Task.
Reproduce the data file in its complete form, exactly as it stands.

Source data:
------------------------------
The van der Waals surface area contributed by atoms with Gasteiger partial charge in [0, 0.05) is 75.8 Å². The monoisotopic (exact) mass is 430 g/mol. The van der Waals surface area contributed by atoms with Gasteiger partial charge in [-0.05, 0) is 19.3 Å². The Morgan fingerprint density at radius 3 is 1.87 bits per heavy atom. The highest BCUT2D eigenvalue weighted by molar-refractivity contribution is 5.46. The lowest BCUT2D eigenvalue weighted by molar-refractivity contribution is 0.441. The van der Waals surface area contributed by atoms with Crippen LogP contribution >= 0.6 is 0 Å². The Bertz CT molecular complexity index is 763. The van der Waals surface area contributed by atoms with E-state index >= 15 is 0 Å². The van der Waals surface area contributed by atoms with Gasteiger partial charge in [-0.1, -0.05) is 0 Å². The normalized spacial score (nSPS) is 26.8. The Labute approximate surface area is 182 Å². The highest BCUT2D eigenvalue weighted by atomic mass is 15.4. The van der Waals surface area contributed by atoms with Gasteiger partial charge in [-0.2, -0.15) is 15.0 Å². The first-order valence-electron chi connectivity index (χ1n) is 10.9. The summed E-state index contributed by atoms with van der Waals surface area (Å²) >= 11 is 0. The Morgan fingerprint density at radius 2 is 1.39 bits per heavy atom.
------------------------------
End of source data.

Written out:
The van der Waals surface area contributed by atoms with Gasteiger partial charge in [0, 0.05) is 75.8 Å². The monoisotopic (exact) mass is 430 g/mol. The van der Waals surface area contributed by atoms with Gasteiger partial charge in [-0.05, 0) is 19.3 Å². The Morgan fingerprint density at radius 3 is 1.87 bits per heavy atom. The highest BCUT2D eigenvalue weighted by molar-refractivity contribution is 5.46. The lowest BCUT2D eigenvalue weighted by molar-refractivity contribution is 0.441. The van der Waals surface area contributed by atoms with Crippen LogP contribution >= 0.6 is 0 Å². The Bertz CT molecular complexity index is 763. The van der Waals surface area contributed by atoms with E-state index >= 15 is 0 Å². The van der Waals surface area contributed by atoms with Gasteiger partial charge in [-0.1, -0.05) is 0 Å². The normalized spacial score (nSPS) is 26.8. The Labute approximate surface area is 182 Å². The highest BCUT2D eigenvalue weighted by atomic mass is 15.4. The van der Waals surface area contributed by atoms with Gasteiger partial charge in [-0.2, -0.15) is 15.0 Å². The first-order valence-electron chi connectivity index (χ1n) is 10.9. The summed E-state index contributed by atoms with van der Waals surface area (Å²) >= 11 is 0. The Morgan fingerprint density at radius 2 is 1.39 bits per heavy atom.